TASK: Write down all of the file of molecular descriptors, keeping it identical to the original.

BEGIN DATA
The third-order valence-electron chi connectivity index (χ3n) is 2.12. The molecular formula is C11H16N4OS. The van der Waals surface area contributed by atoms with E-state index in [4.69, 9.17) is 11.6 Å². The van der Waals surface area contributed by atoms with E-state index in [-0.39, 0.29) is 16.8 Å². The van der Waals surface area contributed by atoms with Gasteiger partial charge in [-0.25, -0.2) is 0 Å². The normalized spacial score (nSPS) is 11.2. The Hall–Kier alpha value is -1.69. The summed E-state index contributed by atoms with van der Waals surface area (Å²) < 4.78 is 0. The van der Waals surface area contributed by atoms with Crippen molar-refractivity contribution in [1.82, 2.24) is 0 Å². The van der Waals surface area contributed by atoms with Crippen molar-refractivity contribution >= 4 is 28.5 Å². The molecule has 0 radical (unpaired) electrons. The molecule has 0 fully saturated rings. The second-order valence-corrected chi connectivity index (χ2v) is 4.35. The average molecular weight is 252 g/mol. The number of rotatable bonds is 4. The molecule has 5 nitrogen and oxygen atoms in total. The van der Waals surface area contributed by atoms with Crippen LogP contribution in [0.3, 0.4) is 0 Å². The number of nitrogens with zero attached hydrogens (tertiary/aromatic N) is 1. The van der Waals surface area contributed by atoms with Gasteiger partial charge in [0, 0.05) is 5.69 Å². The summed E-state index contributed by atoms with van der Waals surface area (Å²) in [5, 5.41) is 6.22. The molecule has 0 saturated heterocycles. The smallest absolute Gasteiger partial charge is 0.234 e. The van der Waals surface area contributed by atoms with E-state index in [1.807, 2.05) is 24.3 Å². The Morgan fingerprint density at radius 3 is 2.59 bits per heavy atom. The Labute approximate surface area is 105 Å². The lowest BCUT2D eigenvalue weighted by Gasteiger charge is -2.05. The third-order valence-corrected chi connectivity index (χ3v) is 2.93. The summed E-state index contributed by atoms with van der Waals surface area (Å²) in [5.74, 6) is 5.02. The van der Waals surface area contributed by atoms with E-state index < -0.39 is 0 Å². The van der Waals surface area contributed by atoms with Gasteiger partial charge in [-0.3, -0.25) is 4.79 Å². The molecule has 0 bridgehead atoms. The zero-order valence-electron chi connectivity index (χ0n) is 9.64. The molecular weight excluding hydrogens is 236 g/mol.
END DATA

The third-order valence-electron chi connectivity index (χ3n) is 2.12. The molecular formula is C11H16N4OS. The van der Waals surface area contributed by atoms with E-state index in [4.69, 9.17) is 11.6 Å². The van der Waals surface area contributed by atoms with E-state index in [-0.39, 0.29) is 16.8 Å². The van der Waals surface area contributed by atoms with Gasteiger partial charge in [-0.25, -0.2) is 0 Å². The normalized spacial score (nSPS) is 11.2. The Hall–Kier alpha value is -1.69. The summed E-state index contributed by atoms with van der Waals surface area (Å²) < 4.78 is 0. The van der Waals surface area contributed by atoms with Crippen molar-refractivity contribution in [1.82, 2.24) is 0 Å². The van der Waals surface area contributed by atoms with Crippen molar-refractivity contribution >= 4 is 28.5 Å². The molecule has 0 radical (unpaired) electrons. The molecule has 0 fully saturated rings. The second-order valence-corrected chi connectivity index (χ2v) is 4.35. The average molecular weight is 252 g/mol. The number of rotatable bonds is 4. The molecule has 5 nitrogen and oxygen atoms in total. The van der Waals surface area contributed by atoms with Crippen LogP contribution in [0.3, 0.4) is 0 Å². The number of nitrogens with zero attached hydrogens (tertiary/aromatic N) is 1. The van der Waals surface area contributed by atoms with Gasteiger partial charge in [0, 0.05) is 5.69 Å². The summed E-state index contributed by atoms with van der Waals surface area (Å²) in [5, 5.41) is 6.22. The molecule has 0 saturated heterocycles. The smallest absolute Gasteiger partial charge is 0.234 e. The van der Waals surface area contributed by atoms with E-state index in [1.807, 2.05) is 24.3 Å². The Morgan fingerprint density at radius 3 is 2.59 bits per heavy atom. The Labute approximate surface area is 105 Å². The lowest BCUT2D eigenvalue weighted by Gasteiger charge is -2.05. The third-order valence-corrected chi connectivity index (χ3v) is 2.93. The summed E-state index contributed by atoms with van der Waals surface area (Å²) in [5.74, 6) is 5.02. The van der Waals surface area contributed by atoms with E-state index < -0.39 is 0 Å². The van der Waals surface area contributed by atoms with Gasteiger partial charge in [-0.3, -0.25) is 4.79 Å². The molecule has 0 bridgehead atoms. The zero-order valence-electron chi connectivity index (χ0n) is 9.64. The molecular weight excluding hydrogens is 236 g/mol.